The sureties on the official bonds of all the officers were joined as defendants. At the instance of the sureties the complaint as to them was dismissed on the ground that the complaint on its face showed that the [67 Ariz. 225] acts complained of were not official acts of the officers within the rule laid down in Miles v. Wright, 22 Ariz. 73, 194 P. 88, 12 A.L.R. 970. No appeal was taken from this ruling and the correctness of the ruling and the holding in the Miles case is not here for re-examination, though two of the trial judges who granted the motions of the sureties expressed the view that the rule in the Miles case stated a very restricted view on the application of the law relating to the liability of sureties on bonds of public officers.
The motions to quash the writs of garnishment were based upon the ground that the record disclosed that the debt owing from defendants to plaintiff was a separate debt of the several defendants; that the judgment debt was not a community indebtedness; and that the amounts garnisheed represented salaries earned by defendants at a time when they were married, were thus community property, and could not be subjected to the payment of the separate debts of defendants. Under our system of community property the earnings of either of the spouses, while living together, are community property. La Tourette v. La Tourette, 15 Ariz. 200, 137 P. 426, Ann.Cas.1915B, 70; Donn v. Kunz, 52 Ariz. 219, 79 P.2d 965. In Cosper v. Valley Bank, 28 Ariz. 373, 237 P. 175, an analysis of our community property statutes was made and it was decided that community property is liable only for community debts and not for the separate obligations of either of the spouses. Followed in Payne v. Williams, 47 Ariz. 396, 56 P.2d 186.
With this determination that the community property is not liable for the separate debts of either of the spouses, with which principle we are still in accord, it becomes necessary in the instant case to determine the character of the indebtedness owing from the defendants to the plaintiff. This court has repeatedly made the observation that our community property law is more like that of the State of Washington than of any of the other community property states. See Cosper v. Valley Bank, supra; Donn v. Kunz, supra; and McFadden v. Watson, 51 Ariz. 110, 74 P.2d 1181. Our court has repeatedly resorted to the decisions of the Supreme Court of Washington for enlightenment in construing our community property law where comparable statutory provisions have been there construed. The rule in Washington seems to be that community property is not liable for the tortious acts of an individual member of the community as a public officer, with one possible exception (notary public -- see Kangley v. Rogers, 85 Wash. 250, 147 P. 898).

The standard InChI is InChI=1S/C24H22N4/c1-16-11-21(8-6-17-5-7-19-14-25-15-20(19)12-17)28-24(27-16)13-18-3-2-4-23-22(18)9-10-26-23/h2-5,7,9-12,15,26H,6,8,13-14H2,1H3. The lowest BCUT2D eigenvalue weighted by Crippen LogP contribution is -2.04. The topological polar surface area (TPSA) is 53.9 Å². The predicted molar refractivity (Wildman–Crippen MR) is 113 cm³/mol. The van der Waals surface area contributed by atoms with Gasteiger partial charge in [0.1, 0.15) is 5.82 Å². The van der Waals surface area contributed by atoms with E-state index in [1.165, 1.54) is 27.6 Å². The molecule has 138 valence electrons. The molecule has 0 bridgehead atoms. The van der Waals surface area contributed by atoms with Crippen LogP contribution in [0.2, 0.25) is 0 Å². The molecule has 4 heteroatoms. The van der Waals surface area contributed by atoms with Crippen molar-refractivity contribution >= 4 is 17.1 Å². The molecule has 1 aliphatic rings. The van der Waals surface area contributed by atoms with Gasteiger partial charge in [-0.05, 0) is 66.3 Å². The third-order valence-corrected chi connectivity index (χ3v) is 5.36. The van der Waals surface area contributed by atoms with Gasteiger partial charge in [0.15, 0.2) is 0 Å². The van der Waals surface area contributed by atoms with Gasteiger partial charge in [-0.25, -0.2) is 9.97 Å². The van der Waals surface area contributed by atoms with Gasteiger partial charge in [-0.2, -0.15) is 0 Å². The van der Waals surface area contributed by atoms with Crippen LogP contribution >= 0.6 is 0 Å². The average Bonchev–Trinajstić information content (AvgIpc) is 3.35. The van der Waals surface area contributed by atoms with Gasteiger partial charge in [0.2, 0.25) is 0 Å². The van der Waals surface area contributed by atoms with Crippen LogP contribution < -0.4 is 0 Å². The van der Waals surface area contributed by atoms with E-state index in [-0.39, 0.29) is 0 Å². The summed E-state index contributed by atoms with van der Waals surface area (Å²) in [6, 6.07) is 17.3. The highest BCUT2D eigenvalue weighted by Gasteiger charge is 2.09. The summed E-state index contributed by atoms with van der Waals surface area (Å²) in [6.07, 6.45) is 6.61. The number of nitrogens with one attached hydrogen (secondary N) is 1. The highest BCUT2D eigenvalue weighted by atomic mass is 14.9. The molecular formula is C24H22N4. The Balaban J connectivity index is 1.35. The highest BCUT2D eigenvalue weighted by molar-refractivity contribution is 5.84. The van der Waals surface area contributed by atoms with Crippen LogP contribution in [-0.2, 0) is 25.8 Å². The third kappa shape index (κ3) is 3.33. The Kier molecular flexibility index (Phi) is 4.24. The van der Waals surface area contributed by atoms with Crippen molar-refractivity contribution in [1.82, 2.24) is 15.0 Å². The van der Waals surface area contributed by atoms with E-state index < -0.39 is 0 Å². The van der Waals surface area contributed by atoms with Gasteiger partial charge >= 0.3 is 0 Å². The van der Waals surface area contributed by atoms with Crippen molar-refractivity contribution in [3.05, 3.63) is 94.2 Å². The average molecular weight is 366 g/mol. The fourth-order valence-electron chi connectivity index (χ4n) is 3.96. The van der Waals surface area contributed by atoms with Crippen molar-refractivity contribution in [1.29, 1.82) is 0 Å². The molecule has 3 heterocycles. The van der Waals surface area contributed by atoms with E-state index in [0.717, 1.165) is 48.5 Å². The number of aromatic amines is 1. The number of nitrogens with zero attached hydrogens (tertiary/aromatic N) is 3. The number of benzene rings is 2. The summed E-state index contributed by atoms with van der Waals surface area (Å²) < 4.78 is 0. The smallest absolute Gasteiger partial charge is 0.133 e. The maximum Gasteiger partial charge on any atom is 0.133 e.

In our recent case of Ruth v. Rhodes,66 Ariz. 129, 185 P.2d 304 (decided since the order herein appealed from was made), we held that a joint and several judgment against husband and wife growing out of a tort committed by the husband while attempting to perform his duties as a [67 Ariz. 226] state highway patrolman (a public officer -- see State v. Hendricks,66 Ariz. 235, 186 P.2d 943) was erroneous insofar as it attempted to subject the separate property of the wife to the judgment. The judgment was ordered modified so as to subject the separate property of the husband and the ...